• Tim Carter
      February 11, 2015

      Yes. Just check what I say in my column.

  9. Nathaniel
    June 11, 2015

    Hi tim. My cousin has four sets of flood light on each corner of the house. And on two different switches. 2 to 4 bulbs will blow out every month. Made cause this and how can it be fixed.

  10. Jackie
    June 24, 2015

    Thank you for this very clear explanation. There I was thinking that my floor lamp had finally failed forever, with a series of bulb simply blinking out. Instead of using pliers, I simply carefully lifted the metal tab with a fingernail. The new bulb came right on.

  11. Hiroko
    October 4, 2015

    Hi Tim.
    When I replaced an inside oven light bulb and screwed in new one, it almost immediately blew out. This stove is 13 years old. It might be have some problem with this old worn out socket?
    And I also can't find this appliances A15 light bulb in any nearby stores.
    I'm wondering if I continue to use it without inside oven light bulb.

    • jim
      January 10, 2016

      The oven lamp is wired to one of incoming legs. A stove is wired 220V; in other words, two 120V lines -- or legs as they say -- coming in with the burners wired across them to "see" 220V. If the neutral / return wire comes "loose", it can cause one leg to "see" a higher voltage than 120V which would shorten bulb life (and overheat burners) commensurately. Have a professional or certified electrician check voltages and tighten all screws from the stove to the Main Panel.

      As to the bulbs ... unfortunately, the crowd that mandated replacement of incandescent lamps with alternate technologies failed to take into account that there are many, many applications where an incandescent bulb IS the best choice and in some cases IS required in order for things to work properly. My tree-hugger buddy is still trying to get his lava lamp to work with an LED bulb. LOL Your local electrical distributor should be able to order proper bulbs. They may balk if you're not a regular and you may have to deal with Amazon dot com (not that that is a bad thing). Also, expect to pay a premium price; of course.

      In the mean time, leave a bulb in the socket so that the socket is protected when the oven is in use.

  12. Brooks
    January 6, 2016

    I have another issue: we have recessed can 2 sockets where the BR40 65w lights do not come one, but BR30 and a regular bulb - both 65w - do come one. I tried pulling up the tab but that did not help. All the solder ends on bulbs are the same condition, and the BR40s worked until about 3 months ago in one socket and the other socket started exhibiting this behavior today. Any ideas?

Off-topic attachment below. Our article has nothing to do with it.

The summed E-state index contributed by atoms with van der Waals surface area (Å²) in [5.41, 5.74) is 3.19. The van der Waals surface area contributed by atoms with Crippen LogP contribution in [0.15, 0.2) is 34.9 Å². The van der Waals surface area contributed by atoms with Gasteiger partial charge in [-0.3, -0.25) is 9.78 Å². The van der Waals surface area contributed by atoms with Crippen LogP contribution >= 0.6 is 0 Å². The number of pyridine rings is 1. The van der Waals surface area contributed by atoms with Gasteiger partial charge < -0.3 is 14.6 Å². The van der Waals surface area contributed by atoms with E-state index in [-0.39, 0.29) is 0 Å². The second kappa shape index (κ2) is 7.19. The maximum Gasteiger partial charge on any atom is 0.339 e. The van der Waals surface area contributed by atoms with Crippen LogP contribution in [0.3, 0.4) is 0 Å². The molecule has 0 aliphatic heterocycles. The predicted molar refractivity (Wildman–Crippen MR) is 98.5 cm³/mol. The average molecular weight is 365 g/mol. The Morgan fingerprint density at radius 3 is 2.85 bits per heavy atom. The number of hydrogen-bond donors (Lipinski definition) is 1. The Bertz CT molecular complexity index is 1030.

13. Kel
    January 9, 2016

    Sorry to see everyone having trouble but glad to know I'm not the only one. I've been in my house 11 years and every Fall I have to start replacing light bulbs and some of them only last a couple of days. It's different fixtures that blows so it's not a single outlet problem Thanks for some helpful ideas. I will research farther.

  14. Steve
    January 10, 2016

    I believe my problem is due to the brass tab on the fixture being flattened, but I am unable to reach the fixture - it is in a chandelier about 25' up (in a church). I use an attachment on an extender pole to reach the fixture. Is there anything I can do to the bulb to get it to work? I have thought about adding extra solder to the tip of the bulb, but am not sure this is safe. Any ideas?

  15. elise
    February 26, 2016

    thank you for solving my problem! recessed kitchen lighting here as well. i used a ceramic knife to gently ease the brass tab away from its backing, then re-inserted the bulbs, only twisting a little after the light went on. all these years i thought the bulbs were burning out. i threw them away and bought new ones only to have the same thing happen. expensive bulbs too! about $12 a pop. the two i thought were blown are working great. so i wasted the bulb money but at least i didn't waste any more on an electrician. thank you again!

  16. Jesse
    April 30, 2016

    I used to blow bulbs weekly, don't know why but if I had to guess, it's because their cheap... I put led bulbs in and no more problems

  17. Jack
    July 12, 2016

    This solution worked for me. The tab had flattened and a new bulb would burn out immediately when inserted into the fixture. Thanks so much.

  18. Ted
    December 21, 2016

    I have a ceiling fan that has 3 lights. The ceiling fan has been in the house since we moved in over 12 years ago. I have been using energy efficient light bulbs and now the bulbs will alternate going "out" and coming back on. They never all go out at the same time. At most two will go out. Is the wiring bad or do is there another cause?

  19. Christina
    December 22, 2016

    I had and energy audit and the person changed all my light bulbs to CFL bulbs. They too burn out rather quickly and they are in a basement that doesn't get much use. Is it possible they blow out because they are on a dimmer and are not meant for dimmer switches? They do dim though. This is also happening to one particular light in my dining room chandelier that is also on a dimmer.

  20. Trella
    January 10, 2017

    We have a hanging candelabra-type light over our table, except the middle bulb faces downward and holds a regular based bulb. The candelabra lights work fine, but every time we put a regular bulb in the middle then turn the light on--the bulb explodes and blows all over the table. We haven't used that one in years, of course, but it would be nice to be able to use it. Any ideas what we can do?

    • Tim Carter
      January 11, 2017

      I'm sure you'll discover there's a short circuit in the base of the socket. The bulb base is connecting the hot and neutral together with no resistance and you bet that will cause a bulb base to melt exploding the bulb. Should be a somewhat easy fix.